Have you done work related to managing FMLA (Family and Medical Leave Act)? If so, you know that FMLA can be extremely challenging, especially if you are part of a small-to-mid-sized business and don’t have a dedicated leave expert. HR managers often call it frustrating, daunting and confusing. As an HR professional, managing FMLA is likely part of your job, and you want to do it with confidence.
Here’s some encouraging news: not only can you manage FMLA with certainty, but you can do it in a way that simultaneously contributes to the employee experience and your organization’s success. That’s because a well-managed FMLA leave program reduces compliance risks, increases operational efficiencies, and reduces costs from mismanagement of payroll while allowing your employees to focus on what matters most during their time of need: themselves and their families.
However, with so many other responsibilities, it’s easy for you and your HR team to make mistakes, and these mistakes can have consequences. So here are seven of the most common pitfalls along with tips for how to avoid them:
Mistake 1. Not having a clear or consistently applied FMLA leave policy
As Alice in Wonderland learned, if you don’t know where you want to go, any road can take you there. With this bit of wisdom in mind, it’s essential to be clear about how your company wants to manage the FMLA and related laws and regulations.
To this end:
- Draft clear and compliant policies, guidelines and FAQs, and post these where your people managers and employees can easily find them.
- Consider creating if/then flow charts with icons for FMLA leave request forms, as well as needed documentation lists, to ensure that all employees can easily fill out the required documentation.
- If your workforce includes ESL employees (English as a second language), ensure documentation is provided in relevant languages or work with a translator to conduct orientations.
- Create checklists for managers and have them in one place, along with the paperwork they need to complete. These should be easy to find, as well.
- Set expectations upfront that your company’s procedures need to be followed before an FMLA leave can be approved.
Even with these proactive measures, you can hit snags. Leave cases can get complex, especially when there are overlapping policies. Therefore, managers and employees should know where to go if they need help or more information.
Mistake 2. Leaving employees and managers unclear about who is eligible for FMLA leave, and under what conditions.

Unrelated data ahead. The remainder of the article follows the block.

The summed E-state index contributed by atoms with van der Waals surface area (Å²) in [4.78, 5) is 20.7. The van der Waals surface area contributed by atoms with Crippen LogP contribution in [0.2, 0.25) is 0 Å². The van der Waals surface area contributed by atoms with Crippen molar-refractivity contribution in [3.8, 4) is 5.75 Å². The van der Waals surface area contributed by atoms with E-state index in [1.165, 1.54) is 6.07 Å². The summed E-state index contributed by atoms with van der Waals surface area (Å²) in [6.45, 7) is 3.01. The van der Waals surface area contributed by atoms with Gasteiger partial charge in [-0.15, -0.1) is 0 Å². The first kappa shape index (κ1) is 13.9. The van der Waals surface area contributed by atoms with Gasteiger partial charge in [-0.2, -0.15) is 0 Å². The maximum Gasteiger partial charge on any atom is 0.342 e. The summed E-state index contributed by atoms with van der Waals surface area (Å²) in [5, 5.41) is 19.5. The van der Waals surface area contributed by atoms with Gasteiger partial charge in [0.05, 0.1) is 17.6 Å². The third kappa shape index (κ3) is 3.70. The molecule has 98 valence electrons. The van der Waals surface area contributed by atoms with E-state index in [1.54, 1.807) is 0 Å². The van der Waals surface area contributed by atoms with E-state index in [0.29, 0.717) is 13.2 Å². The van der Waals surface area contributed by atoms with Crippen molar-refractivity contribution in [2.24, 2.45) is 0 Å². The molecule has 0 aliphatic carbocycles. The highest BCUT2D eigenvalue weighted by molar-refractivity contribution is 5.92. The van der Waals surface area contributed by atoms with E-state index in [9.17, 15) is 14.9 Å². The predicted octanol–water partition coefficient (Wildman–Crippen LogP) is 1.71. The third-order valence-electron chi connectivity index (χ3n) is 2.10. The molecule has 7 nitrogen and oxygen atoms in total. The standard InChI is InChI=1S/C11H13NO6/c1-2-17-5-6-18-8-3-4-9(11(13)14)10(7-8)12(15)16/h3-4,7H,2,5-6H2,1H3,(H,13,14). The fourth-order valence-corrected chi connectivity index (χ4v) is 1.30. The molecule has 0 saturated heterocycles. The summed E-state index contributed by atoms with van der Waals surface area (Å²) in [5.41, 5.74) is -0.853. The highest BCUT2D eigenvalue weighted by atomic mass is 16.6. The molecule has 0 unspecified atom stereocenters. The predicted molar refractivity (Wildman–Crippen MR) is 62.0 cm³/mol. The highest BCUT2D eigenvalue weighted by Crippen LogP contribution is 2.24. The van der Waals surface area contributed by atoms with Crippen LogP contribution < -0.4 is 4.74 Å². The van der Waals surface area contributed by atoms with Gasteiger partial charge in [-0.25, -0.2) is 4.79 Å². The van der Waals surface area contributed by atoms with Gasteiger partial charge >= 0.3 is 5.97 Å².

Your employees should know when it is appropriate to request or approve FMLA leave, and your people managers should understand when they can approve it. Certain eligibility requirements and conditions apply. To stay on track:
- Have a solid understanding of the eligibility requirements.
- Know what health and life conditions can qualify a person for the FMLA.
- Communicate these in your policies, guidelines, FAQs and other resources for employees and managers.
Mistake 3. Being vague about whether employees are entitled to any amount of FMLA leave pay.
According to the U.S. Department of Labor, “The FMLA is a federal law that provides job-protected, unpaid leave from work for certain family and serious medical reasons.”
Note that this leave is unpaid. However, some companies might require their employees to use their accrued paid time off (normally used for illnesses, vacations, or personal needs) as income during their time away from work under the FMLA. Or employees might choose to use this paid time off even if their employers don’t require it.
In addition, in a few states, employees might have access to Paid Family and Medical Leave (PFML). This is something like an insurance program. Employees pay into it and then draw from it under certain circumstances.
To avoid confusion:
- Determine what pay (if any) your employees can receive during their FLMA leave, and make sure your policy and FAQs are easy to find.
- Equip your managers with training to understand that FMLA paid leave (if offered) is a company policy, not a federal one.
- Look for external resources that describe the nuances of relevant federal and state laws and programs and provide links for your managers and employees. Here’s an example.